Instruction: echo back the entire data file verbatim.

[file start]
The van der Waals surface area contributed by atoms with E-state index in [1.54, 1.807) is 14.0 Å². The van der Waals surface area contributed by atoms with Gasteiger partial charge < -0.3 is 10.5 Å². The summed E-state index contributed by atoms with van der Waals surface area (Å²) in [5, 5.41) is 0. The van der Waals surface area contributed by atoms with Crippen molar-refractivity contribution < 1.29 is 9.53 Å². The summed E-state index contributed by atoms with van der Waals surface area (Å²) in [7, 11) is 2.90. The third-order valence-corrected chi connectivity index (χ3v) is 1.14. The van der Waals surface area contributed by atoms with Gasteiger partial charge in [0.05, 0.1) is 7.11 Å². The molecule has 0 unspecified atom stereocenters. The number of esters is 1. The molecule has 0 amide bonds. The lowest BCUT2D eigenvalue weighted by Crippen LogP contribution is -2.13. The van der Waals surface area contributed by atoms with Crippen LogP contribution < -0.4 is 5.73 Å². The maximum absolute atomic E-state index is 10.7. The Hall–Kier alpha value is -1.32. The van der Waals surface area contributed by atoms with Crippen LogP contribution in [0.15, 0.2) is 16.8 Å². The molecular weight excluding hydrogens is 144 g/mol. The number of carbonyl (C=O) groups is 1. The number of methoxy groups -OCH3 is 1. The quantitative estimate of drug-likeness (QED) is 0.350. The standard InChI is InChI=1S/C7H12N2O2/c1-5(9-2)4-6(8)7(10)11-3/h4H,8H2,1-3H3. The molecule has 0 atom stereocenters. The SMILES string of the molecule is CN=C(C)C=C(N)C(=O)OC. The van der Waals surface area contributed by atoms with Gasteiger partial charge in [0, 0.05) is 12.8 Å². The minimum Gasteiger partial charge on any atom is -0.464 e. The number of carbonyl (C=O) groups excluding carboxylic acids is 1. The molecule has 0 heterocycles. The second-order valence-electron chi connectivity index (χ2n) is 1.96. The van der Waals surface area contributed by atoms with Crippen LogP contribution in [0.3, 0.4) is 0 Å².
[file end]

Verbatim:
The van der Waals surface area contributed by atoms with E-state index in [1.54, 1.807) is 14.0 Å². The van der Waals surface area contributed by atoms with Gasteiger partial charge < -0.3 is 10.5 Å². The summed E-state index contributed by atoms with van der Waals surface area (Å²) in [5, 5.41) is 0. The van der Waals surface area contributed by atoms with Crippen molar-refractivity contribution < 1.29 is 9.53 Å². The summed E-state index contributed by atoms with van der Waals surface area (Å²) in [7, 11) is 2.90. The third-order valence-corrected chi connectivity index (χ3v) is 1.14. The van der Waals surface area contributed by atoms with Gasteiger partial charge in [0.05, 0.1) is 7.11 Å². The molecule has 0 unspecified atom stereocenters. The number of esters is 1. The molecule has 0 amide bonds. The lowest BCUT2D eigenvalue weighted by Crippen LogP contribution is -2.13. The van der Waals surface area contributed by atoms with Crippen LogP contribution < -0.4 is 5.73 Å². The maximum absolute atomic E-state index is 10.7. The Hall–Kier alpha value is -1.32. The van der Waals surface area contributed by atoms with Crippen LogP contribution in [0.15, 0.2) is 16.8 Å². The molecular weight excluding hydrogens is 144 g/mol. The number of carbonyl (C=O) groups is 1. The number of methoxy groups -OCH3 is 1. The quantitative estimate of drug-likeness (QED) is 0.350. The standard InChI is InChI=1S/C7H12N2O2/c1-5(9-2)4-6(8)7(10)11-3/h4H,8H2,1-3H3. The molecule has 0 atom stereocenters. The SMILES string of the molecule is CN=C(C)C=C(N)C(=O)OC. The van der Waals surface area contributed by atoms with Gasteiger partial charge in [0, 0.05) is 12.8 Å². The minimum Gasteiger partial charge on any atom is -0.464 e. The number of carbonyl (C=O) groups excluding carboxylic acids is 1. The molecule has 0 heterocycles. The second-order valence-electron chi connectivity index (χ2n) is 1.96. The van der Waals surface area contributed by atoms with Crippen LogP contribution in [0.3, 0.4) is 0 Å².